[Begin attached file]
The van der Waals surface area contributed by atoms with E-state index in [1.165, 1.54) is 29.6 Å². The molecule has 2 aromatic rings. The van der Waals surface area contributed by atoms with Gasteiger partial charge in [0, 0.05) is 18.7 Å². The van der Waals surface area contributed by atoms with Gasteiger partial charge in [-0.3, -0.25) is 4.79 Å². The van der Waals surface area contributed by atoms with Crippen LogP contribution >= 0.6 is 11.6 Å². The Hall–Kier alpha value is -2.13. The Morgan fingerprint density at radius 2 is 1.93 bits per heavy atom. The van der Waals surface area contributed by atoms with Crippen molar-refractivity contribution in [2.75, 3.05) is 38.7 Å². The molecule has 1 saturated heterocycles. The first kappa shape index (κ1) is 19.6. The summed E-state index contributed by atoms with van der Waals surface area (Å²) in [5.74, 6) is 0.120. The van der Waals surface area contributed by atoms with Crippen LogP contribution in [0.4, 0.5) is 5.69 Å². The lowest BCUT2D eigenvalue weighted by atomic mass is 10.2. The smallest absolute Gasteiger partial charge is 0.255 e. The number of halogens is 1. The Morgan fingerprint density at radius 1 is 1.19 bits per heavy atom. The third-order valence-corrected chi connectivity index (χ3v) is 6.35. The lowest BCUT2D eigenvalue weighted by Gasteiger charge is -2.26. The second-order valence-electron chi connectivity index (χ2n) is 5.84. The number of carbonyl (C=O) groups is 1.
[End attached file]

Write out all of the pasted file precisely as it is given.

The van der Waals surface area contributed by atoms with E-state index in [1.165, 1.54) is 29.6 Å². The molecule has 2 aromatic rings. The van der Waals surface area contributed by atoms with Gasteiger partial charge in [0, 0.05) is 18.7 Å². The van der Waals surface area contributed by atoms with Gasteiger partial charge in [-0.3, -0.25) is 4.79 Å². The van der Waals surface area contributed by atoms with Crippen LogP contribution >= 0.6 is 11.6 Å². The Hall–Kier alpha value is -2.13. The Morgan fingerprint density at radius 2 is 1.93 bits per heavy atom. The van der Waals surface area contributed by atoms with Crippen molar-refractivity contribution in [2.75, 3.05) is 38.7 Å². The molecule has 1 saturated heterocycles. The first kappa shape index (κ1) is 19.6. The summed E-state index contributed by atoms with van der Waals surface area (Å²) in [5.74, 6) is 0.120. The van der Waals surface area contributed by atoms with Crippen LogP contribution in [0.4, 0.5) is 5.69 Å². The lowest BCUT2D eigenvalue weighted by atomic mass is 10.2. The smallest absolute Gasteiger partial charge is 0.255 e. The number of halogens is 1. The Morgan fingerprint density at radius 1 is 1.19 bits per heavy atom. The third-order valence-corrected chi connectivity index (χ3v) is 6.35. The lowest BCUT2D eigenvalue weighted by Gasteiger charge is -2.26. The second-order valence-electron chi connectivity index (χ2n) is 5.84. The number of carbonyl (C=O) groups is 1.